What did not Work:
Although the style form of the novel is interesting, the story is told unevenly. The first half is more factual and linear with Simon coming to Kerewin’s tower and the reader watching how Kerewin becomes friends with Simon and Joe. The events happen in order and, while there are some times when the story become mysterious or unexpected things happen, the story is not difficult to believe or follow. In stark contrast, the second half of the novel becomes more mystical and scattered. An aspect of magical realism comes in where Māori spirituality is explored in the lives of two of the characters. While this Māori element is not exactly out of place, it does come out of nowhere and gives the story an uneven feeling like it has been knocked off kilter. This continues on until the epilogue, which in my opinion was not necessary to include because it tries to give a glimpse into the near future but doesn’t actually provide any resolution.
While Hulme does make it easy to get into Kerewin’s world in the novel and provides a portal into Kerewin’s inner life, she is not ultimately a relatable character. The reader is never given an answer to why Kerewin has intentionally severed all ties with her family so the reader can never understand her well enough to feel empathy for her. Combined with Kerewin’s plot line in the second half of the novel, the reader feels increasingly detached from her and unsure of her decisions. Simon is shrouded in mystery for the other characters as well as the reader who doesn’t know why Simon cannot speak and finds no answer or comfort in the part of the novel told from his point of view. The looks into Simon’s inner dialogue offer little useful information and many useless facts about him. Joe, who is easily the most unrelatable character in the novel, does not become any easier to like as the story progresses. However, Kerewin seems to have more sympathy for Joe as the story goes on—another reason why the characters are difficult to have empathy for.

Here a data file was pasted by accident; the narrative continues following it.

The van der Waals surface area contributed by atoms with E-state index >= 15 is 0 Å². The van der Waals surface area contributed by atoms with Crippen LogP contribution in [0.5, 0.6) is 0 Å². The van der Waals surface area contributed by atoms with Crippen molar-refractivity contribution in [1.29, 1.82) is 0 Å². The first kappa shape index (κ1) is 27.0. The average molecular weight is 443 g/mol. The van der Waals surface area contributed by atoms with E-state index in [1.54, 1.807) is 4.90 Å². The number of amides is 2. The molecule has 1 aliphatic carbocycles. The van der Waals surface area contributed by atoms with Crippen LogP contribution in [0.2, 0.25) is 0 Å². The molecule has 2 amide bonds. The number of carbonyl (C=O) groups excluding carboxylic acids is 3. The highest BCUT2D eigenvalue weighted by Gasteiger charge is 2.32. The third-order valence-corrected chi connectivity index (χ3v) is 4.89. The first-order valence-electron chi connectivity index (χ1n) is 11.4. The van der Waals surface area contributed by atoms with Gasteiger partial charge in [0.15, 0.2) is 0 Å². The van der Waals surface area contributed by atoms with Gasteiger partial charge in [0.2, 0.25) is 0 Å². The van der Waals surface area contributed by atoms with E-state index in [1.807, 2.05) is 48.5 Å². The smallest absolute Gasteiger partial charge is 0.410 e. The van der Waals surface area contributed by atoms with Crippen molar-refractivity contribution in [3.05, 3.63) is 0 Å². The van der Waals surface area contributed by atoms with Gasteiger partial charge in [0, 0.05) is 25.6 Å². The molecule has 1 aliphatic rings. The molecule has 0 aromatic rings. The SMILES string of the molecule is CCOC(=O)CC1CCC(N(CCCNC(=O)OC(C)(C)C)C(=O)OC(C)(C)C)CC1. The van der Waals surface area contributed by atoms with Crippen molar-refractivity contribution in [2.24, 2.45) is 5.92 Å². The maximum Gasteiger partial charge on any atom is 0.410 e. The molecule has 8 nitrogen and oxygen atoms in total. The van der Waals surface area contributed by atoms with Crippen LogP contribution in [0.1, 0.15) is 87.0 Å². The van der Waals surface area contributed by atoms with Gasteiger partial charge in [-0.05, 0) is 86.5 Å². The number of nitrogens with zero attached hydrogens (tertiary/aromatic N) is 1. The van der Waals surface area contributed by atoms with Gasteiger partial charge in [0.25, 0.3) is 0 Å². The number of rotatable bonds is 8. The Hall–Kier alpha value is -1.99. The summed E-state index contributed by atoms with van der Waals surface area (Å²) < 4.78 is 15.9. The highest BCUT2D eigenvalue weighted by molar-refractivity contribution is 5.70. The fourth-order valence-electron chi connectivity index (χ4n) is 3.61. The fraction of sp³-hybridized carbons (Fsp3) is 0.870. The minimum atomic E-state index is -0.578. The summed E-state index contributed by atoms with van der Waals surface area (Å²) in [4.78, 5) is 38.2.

Unresolved Simon Mystery
It may be a bit of a spoiler to tell you that while you do find out more about Simon in the course of the novel, Hulme seems to give up on interesting questions about who he is, where he came from, and why he is mute. In my opinion, Simon is the most interesting character in the novel, but his story keeps going off on tangents that are never resolved. Perhaps if Hulme had not modeled the primary character, Kerewin, after herself, she would have been more interested in fleshing out the other characters.
Depictions of Violence
I mentioned in my summary that there was child abuse in the novel, and these depictions of violence are not for the faint of heart. Knowing more about the characters’ internal lives does not soften the blow (perhaps a poor choice of words) of the intense scenes of violence perpetrated on a child. While all of the scenes do serve important purposes in the storyline, they are graphic and difficult to read. The violence, although punished, is also another unresolved Simon plot line in the end.
The Bone People focuses on three characters in turmoil alongside brutal violence with a beautifully depicted Māori New Zealand backdrop. Fraught with uneven storytelling and difficult characters, this book is certainly one to read at your own risk, but if it sounds up your ally it probably is.